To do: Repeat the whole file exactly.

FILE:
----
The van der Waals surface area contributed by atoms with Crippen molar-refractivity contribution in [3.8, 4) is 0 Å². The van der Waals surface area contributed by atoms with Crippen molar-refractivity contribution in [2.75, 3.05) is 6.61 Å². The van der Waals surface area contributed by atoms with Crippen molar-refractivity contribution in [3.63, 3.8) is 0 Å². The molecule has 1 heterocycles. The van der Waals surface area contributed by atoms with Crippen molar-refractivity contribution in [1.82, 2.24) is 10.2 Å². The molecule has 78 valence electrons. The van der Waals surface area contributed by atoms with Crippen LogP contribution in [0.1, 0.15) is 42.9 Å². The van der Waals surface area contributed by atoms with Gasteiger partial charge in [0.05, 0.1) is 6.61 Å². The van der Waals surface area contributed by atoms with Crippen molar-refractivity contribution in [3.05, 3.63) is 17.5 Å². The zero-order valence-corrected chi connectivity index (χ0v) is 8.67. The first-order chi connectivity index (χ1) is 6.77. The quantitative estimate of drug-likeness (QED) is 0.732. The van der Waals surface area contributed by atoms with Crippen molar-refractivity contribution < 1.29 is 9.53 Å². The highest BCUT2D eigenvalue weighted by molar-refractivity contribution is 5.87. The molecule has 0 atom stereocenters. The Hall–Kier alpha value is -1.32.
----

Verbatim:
The van der Waals surface area contributed by atoms with Crippen molar-refractivity contribution in [3.8, 4) is 0 Å². The van der Waals surface area contributed by atoms with Crippen molar-refractivity contribution in [2.75, 3.05) is 6.61 Å². The van der Waals surface area contributed by atoms with Crippen molar-refractivity contribution in [3.63, 3.8) is 0 Å². The molecule has 1 heterocycles. The van der Waals surface area contributed by atoms with Crippen molar-refractivity contribution in [1.82, 2.24) is 10.2 Å². The molecule has 78 valence electrons. The van der Waals surface area contributed by atoms with Crippen LogP contribution in [0.1, 0.15) is 42.9 Å². The van der Waals surface area contributed by atoms with Gasteiger partial charge in [0.05, 0.1) is 6.61 Å². The van der Waals surface area contributed by atoms with Crippen molar-refractivity contribution in [3.05, 3.63) is 17.5 Å². The zero-order valence-corrected chi connectivity index (χ0v) is 8.67. The first-order chi connectivity index (χ1) is 6.77. The quantitative estimate of drug-likeness (QED) is 0.732. The van der Waals surface area contributed by atoms with Crippen molar-refractivity contribution < 1.29 is 9.53 Å². The highest BCUT2D eigenvalue weighted by molar-refractivity contribution is 5.87. The molecule has 0 atom stereocenters. The Hall–Kier alpha value is -1.32.